- Multiple pie chart comparisons (It is easier for the human mind to compare things accurately when the difference is shown through height or length, as opposed to the angles of pie pieces.)
- Changes through time (Pie charts capture a moment in time. Line charts are better suited for changes through time.)

**Partnerships and Pie Charts**

Keeping these limitations in mind, I searched for 2021 PLAR data that divides Colorado public library systems into a few groups and can be converted into percentages. This led me to Colorado public library partnerships, which is definitely something worth celebrating any day!

These two pie charts show the percentage of Colorado public library systems that reported partnering with organizations and groups in order to better serve their community and the percentage of library partnerships that included sharing staff, resources, and/or costs. The percentage is displayed by the proportion of the circle colored for each answer option. In Figure A, the vast majority of library systems answered “yes” (86% of Colorado public library systems) to partnering with groups outside of the library to better serve their community. This pie chart also shows the percentage of library systems that answered “no” or did not answer (9% and 5% respectively). On its own, Figure A is an acceptable use of a pie chart if your intention is simply to show that the majority of Colorado public library systems form partnerships to serve their community.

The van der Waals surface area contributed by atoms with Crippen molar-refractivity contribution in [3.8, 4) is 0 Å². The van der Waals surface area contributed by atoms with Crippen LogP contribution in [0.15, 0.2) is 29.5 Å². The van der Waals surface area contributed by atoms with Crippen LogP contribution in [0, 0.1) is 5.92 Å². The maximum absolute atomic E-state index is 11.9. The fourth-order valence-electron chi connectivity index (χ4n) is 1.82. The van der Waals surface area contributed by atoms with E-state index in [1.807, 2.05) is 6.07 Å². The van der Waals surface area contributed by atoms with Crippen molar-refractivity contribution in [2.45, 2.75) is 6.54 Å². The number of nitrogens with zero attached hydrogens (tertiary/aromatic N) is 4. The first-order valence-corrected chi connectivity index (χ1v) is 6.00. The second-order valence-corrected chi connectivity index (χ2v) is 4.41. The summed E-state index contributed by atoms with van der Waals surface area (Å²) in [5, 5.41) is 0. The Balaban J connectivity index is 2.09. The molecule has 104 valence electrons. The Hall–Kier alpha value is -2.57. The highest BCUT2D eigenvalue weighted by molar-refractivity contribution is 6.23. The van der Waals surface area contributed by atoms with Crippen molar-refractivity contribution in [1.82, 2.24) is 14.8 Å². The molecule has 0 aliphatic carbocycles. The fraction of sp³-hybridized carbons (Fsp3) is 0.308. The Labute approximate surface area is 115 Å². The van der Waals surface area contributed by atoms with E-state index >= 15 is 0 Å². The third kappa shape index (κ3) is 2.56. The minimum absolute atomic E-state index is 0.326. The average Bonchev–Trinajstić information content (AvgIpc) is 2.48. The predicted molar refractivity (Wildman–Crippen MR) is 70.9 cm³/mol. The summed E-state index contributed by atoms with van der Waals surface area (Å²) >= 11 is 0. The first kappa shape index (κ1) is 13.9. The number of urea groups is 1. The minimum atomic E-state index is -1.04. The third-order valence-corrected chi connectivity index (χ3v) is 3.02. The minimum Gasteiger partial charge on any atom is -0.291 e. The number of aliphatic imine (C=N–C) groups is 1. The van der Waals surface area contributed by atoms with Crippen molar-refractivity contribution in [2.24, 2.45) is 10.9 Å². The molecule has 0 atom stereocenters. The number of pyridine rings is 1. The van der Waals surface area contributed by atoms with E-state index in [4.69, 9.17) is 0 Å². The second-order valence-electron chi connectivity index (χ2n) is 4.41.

Figure B shows that fewer library systems reported that their partnerships included sharing staff, resources and/or costs. Placing pie charts side by side, as I’ve done here, is an example of comparing pie charts, which is a common mistake in data visualization. Without percent labels in Figure B can you tell that more library systems did not answer the question posed in Figure B than in Figure A? Would you have guessed that there is a seven percentage point difference between the number of library systems that answered “yes” to these questions? As previously stated, it’s generally more challenging for us to accurately perceive a difference in area when it is presented by angles as opposed to length. To demonstrate this point, below is the exact same data displayed on a stacked bar chart: